The switch transistor 110 compares a potential at the reference voltage node 130 with a gate voltage of the output MOS transistor 109. When a difference between two potentials is equal to or larger than a threshold of the MOS transistor serving as the switch transistor 110, the switch transistor 110 is rendered conductive.

The dynamic clamp circuit 111 is a circuit that limits a voltage difference between the anode and the cathode to a predetermined voltage value (for example, dynamic clamp voltage) or smaller when the voltage difference between the anode and the cathode is equal to or larger than a breakdown voltage of the diode. The load 112 is an inductive load having an inductance component, such as a solenoid, or an inductance component of a wire harness connected to the output terminal.

Further, in the power supply control circuit 300, the switch transistor 121 is coupled between the output terminal 106 and the resistor 118. According to an exemplary embodiment of the present invention, the switch transistor 121 is formed of an N-channel MOS transistor. One of a drain and a source of the switch transistor 121 is coupled to the output terminal 106, and the other of the drain and the source is coupled to one end of the resistor 118. In terms of circuit operation, the drain of the switch transistor 121 may act as the source and the source thereof as the drain. Further, a control terminal (gate (also referred to as “front gate”)) and a substrate terminal (back gate) of the switch transistor 121 are supplied with a respective gate voltage, which is described later, from the BG control circuit 122.

Referring to FIG. 4, the BG control circuit 122 includes a bias voltage control circuit 125 including a diode 120 and a resistor 119 which are coupled in series with each other between the power supply lines 101 and 103. A potential at a bias output node 123 of the bias voltage control circuit 125 is supplied to the gate of the switch transistor 121. As a result, the diode 120 is rendered non-conductive when the power supply is normally connected, so a potential substantially equal to a potential of the power supply line 103 is applied to the gate of the switch transistor 121. On the other hand, the diode 120 is biased in the forward direction when the power supply is reversely connected, so a potential substantially equal to a potential of the power supply line 101 is applied to the gate of the switch transistor 121.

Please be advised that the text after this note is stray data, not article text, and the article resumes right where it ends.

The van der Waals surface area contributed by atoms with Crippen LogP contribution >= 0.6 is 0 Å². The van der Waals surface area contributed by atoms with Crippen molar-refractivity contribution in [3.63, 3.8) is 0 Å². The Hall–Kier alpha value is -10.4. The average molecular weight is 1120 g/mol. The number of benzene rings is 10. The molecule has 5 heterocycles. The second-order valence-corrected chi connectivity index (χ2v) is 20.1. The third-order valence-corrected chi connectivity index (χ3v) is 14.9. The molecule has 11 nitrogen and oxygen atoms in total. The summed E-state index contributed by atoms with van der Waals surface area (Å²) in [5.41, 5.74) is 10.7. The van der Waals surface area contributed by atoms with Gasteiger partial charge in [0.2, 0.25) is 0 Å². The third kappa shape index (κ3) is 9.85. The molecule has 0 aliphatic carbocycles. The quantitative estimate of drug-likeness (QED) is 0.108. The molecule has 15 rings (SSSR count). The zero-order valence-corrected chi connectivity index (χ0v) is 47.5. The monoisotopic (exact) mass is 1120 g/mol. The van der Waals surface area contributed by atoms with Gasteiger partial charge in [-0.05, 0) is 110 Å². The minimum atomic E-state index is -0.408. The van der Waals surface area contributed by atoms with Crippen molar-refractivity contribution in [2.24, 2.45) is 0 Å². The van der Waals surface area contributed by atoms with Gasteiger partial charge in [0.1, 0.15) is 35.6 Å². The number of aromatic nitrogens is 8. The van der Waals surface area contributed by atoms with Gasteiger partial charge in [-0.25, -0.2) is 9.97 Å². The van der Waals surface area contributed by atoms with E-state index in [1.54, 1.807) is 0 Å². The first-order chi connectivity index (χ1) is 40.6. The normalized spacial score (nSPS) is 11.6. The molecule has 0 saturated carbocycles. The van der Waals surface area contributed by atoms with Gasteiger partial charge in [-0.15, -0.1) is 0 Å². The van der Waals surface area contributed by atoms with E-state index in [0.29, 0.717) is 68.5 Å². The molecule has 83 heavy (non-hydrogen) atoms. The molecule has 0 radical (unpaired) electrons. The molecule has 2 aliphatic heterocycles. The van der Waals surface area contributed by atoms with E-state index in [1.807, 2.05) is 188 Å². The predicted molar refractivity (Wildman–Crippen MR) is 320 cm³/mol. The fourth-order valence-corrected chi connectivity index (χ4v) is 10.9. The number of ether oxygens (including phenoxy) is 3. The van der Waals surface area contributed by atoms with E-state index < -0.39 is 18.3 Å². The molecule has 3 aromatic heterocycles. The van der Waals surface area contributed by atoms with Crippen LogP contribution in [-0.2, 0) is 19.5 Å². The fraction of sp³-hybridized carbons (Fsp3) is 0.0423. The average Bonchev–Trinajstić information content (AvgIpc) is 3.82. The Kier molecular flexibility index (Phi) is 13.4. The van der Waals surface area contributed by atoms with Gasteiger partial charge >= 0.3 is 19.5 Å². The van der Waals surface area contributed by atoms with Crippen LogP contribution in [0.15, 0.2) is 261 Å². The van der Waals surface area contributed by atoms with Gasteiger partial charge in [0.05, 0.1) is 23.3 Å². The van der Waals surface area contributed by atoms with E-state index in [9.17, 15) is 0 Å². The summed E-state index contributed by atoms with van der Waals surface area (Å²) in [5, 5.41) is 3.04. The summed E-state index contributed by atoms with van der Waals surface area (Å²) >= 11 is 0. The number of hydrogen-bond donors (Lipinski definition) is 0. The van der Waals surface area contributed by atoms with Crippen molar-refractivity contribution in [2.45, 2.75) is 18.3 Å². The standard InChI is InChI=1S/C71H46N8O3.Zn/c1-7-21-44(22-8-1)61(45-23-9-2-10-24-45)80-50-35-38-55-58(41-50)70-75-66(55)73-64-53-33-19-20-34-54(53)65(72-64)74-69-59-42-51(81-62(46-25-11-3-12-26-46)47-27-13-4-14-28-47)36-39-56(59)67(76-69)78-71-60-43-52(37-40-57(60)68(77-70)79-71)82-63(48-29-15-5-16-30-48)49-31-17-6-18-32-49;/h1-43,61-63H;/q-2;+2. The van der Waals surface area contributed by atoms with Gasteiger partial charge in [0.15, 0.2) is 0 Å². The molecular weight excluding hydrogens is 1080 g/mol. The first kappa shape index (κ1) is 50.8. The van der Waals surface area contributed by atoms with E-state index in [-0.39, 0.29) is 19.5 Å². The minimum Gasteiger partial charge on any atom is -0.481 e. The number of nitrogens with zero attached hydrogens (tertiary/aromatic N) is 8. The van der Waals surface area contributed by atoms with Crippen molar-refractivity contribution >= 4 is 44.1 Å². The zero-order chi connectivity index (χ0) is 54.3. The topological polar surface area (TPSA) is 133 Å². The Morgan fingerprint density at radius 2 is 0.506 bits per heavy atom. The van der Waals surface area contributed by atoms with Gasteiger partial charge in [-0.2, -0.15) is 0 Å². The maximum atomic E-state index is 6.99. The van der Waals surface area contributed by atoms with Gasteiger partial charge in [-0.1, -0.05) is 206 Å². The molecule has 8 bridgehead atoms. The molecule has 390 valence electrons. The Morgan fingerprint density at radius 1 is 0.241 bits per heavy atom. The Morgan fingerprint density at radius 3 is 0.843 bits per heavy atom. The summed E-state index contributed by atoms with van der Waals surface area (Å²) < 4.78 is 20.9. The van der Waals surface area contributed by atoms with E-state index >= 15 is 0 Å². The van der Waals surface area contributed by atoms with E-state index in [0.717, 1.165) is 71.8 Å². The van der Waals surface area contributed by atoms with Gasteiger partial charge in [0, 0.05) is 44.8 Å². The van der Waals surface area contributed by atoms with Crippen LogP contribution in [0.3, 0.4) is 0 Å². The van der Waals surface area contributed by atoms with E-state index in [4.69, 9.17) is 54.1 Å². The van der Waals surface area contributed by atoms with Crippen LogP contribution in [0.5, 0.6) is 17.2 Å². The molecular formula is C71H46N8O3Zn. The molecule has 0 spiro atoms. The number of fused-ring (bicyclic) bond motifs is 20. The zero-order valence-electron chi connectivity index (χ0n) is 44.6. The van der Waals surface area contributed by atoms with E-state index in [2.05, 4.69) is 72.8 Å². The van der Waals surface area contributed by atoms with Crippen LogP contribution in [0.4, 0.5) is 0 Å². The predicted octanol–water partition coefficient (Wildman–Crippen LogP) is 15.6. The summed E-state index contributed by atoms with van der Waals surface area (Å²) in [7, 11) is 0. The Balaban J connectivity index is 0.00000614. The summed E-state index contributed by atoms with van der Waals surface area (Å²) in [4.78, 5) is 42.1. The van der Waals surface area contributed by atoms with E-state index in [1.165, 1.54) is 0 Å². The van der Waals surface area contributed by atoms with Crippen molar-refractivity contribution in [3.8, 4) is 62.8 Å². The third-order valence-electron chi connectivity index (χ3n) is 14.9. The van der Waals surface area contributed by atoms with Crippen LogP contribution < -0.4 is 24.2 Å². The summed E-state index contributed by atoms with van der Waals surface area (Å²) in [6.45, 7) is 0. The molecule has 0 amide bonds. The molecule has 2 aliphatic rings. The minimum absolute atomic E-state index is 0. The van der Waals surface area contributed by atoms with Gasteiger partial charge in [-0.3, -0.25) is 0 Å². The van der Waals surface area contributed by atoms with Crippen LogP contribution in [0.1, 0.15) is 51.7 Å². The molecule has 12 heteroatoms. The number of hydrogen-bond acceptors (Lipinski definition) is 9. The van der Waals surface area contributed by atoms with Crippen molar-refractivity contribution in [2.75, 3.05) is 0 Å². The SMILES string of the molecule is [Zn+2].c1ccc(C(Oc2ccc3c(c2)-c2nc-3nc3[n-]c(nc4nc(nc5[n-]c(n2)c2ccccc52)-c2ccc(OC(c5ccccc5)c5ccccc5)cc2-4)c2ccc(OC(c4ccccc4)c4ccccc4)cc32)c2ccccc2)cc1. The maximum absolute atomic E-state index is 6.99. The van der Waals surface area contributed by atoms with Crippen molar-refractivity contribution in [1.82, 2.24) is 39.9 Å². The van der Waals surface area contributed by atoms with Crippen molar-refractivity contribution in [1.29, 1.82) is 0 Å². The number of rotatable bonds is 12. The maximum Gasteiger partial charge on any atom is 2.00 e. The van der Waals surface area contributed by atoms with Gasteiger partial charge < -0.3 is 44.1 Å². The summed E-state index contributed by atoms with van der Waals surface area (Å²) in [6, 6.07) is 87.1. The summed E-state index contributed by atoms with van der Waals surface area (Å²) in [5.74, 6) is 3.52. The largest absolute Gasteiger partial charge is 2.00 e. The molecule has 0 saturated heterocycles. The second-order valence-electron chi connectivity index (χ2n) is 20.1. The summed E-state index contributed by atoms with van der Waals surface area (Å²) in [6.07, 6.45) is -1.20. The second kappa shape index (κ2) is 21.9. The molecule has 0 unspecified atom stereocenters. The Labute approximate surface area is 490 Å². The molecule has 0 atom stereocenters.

The BG control circuit 122 further includes four N-channel MOS transistors 131, 132, 133, and 134 which are connected in series with each other between the output terminal 106 and the bias output node 123 of the bias voltage control circuit 125. The transistor 131 has a drain connected to the output terminal 106 and a source connected to a source of the transistor 132. A drain of the transistor 132 is connected to the substrate terminal (back gate) of the switch transistor 121 and to a drain of the transistor 133. Control terminals of the transistors 131 and 132 are each connected to the bias output node 123, and substrate terminals thereof are each connected to the source of the transistor 131. A source of the transistor 133 is connected to a source of the transistor 134, and a drain of the transistor 134 is connected to the bias output node 123. Control terminals of the transistors 133 and 134 are each connected to the output terminal 106, and substrate terminals thereof are each connected to the source of the transistor 133.

Note that the structure and operations of the drive circuit 113 shown in FIG. 3 are well known to those skilled in the art, so a description thereof is omitted.